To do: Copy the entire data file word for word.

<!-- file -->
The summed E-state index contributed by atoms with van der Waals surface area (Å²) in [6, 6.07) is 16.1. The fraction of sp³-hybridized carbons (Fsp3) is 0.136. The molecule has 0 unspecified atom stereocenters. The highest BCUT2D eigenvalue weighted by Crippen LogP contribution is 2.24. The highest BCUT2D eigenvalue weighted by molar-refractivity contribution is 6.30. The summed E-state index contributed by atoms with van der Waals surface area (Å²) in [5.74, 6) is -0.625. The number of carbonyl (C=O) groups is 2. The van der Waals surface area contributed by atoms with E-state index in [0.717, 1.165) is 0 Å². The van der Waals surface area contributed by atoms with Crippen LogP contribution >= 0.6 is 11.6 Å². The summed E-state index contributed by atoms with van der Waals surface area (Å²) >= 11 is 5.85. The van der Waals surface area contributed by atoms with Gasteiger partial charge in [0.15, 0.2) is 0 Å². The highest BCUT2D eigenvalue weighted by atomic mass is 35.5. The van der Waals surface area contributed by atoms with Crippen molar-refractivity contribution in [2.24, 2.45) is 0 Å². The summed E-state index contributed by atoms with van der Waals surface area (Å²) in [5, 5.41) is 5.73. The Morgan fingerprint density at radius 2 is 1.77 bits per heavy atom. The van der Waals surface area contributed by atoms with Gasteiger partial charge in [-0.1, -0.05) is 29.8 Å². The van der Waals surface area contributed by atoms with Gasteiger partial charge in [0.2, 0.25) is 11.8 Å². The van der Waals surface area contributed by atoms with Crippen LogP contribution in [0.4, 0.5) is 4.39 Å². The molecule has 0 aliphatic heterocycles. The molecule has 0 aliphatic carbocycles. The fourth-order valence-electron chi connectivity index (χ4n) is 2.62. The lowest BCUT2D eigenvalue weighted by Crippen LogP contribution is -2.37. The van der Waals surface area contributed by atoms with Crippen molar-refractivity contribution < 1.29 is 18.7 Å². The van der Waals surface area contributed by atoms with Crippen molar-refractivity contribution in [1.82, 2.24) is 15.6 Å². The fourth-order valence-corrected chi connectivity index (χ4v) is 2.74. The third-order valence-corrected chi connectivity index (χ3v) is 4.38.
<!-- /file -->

The summed E-state index contributed by atoms with van der Waals surface area (Å²) in [6, 6.07) is 16.1. The fraction of sp³-hybridized carbons (Fsp3) is 0.136. The molecule has 0 unspecified atom stereocenters. The highest BCUT2D eigenvalue weighted by Crippen LogP contribution is 2.24. The highest BCUT2D eigenvalue weighted by molar-refractivity contribution is 6.30. The summed E-state index contributed by atoms with van der Waals surface area (Å²) in [5.74, 6) is -0.625. The number of carbonyl (C=O) groups is 2. The van der Waals surface area contributed by atoms with E-state index in [0.717, 1.165) is 0 Å². The van der Waals surface area contributed by atoms with Crippen LogP contribution >= 0.6 is 11.6 Å². The summed E-state index contributed by atoms with van der Waals surface area (Å²) >= 11 is 5.85. The van der Waals surface area contributed by atoms with Gasteiger partial charge in [0.15, 0.2) is 0 Å². The highest BCUT2D eigenvalue weighted by atomic mass is 35.5. The van der Waals surface area contributed by atoms with Crippen molar-refractivity contribution in [2.24, 2.45) is 0 Å². The summed E-state index contributed by atoms with van der Waals surface area (Å²) in [5, 5.41) is 5.73. The Morgan fingerprint density at radius 2 is 1.77 bits per heavy atom. The van der Waals surface area contributed by atoms with Gasteiger partial charge in [-0.1, -0.05) is 29.8 Å². The van der Waals surface area contributed by atoms with Gasteiger partial charge in [0.2, 0.25) is 11.8 Å². The van der Waals surface area contributed by atoms with Crippen LogP contribution in [0.4, 0.5) is 4.39 Å². The molecule has 0 aliphatic heterocycles. The molecule has 0 aliphatic carbocycles. The fourth-order valence-electron chi connectivity index (χ4n) is 2.62. The lowest BCUT2D eigenvalue weighted by Crippen LogP contribution is -2.37. The van der Waals surface area contributed by atoms with Crippen molar-refractivity contribution < 1.29 is 18.7 Å². The van der Waals surface area contributed by atoms with Crippen molar-refractivity contribution in [1.82, 2.24) is 15.6 Å². The fourth-order valence-corrected chi connectivity index (χ4v) is 2.74. The third-order valence-corrected chi connectivity index (χ3v) is 4.38.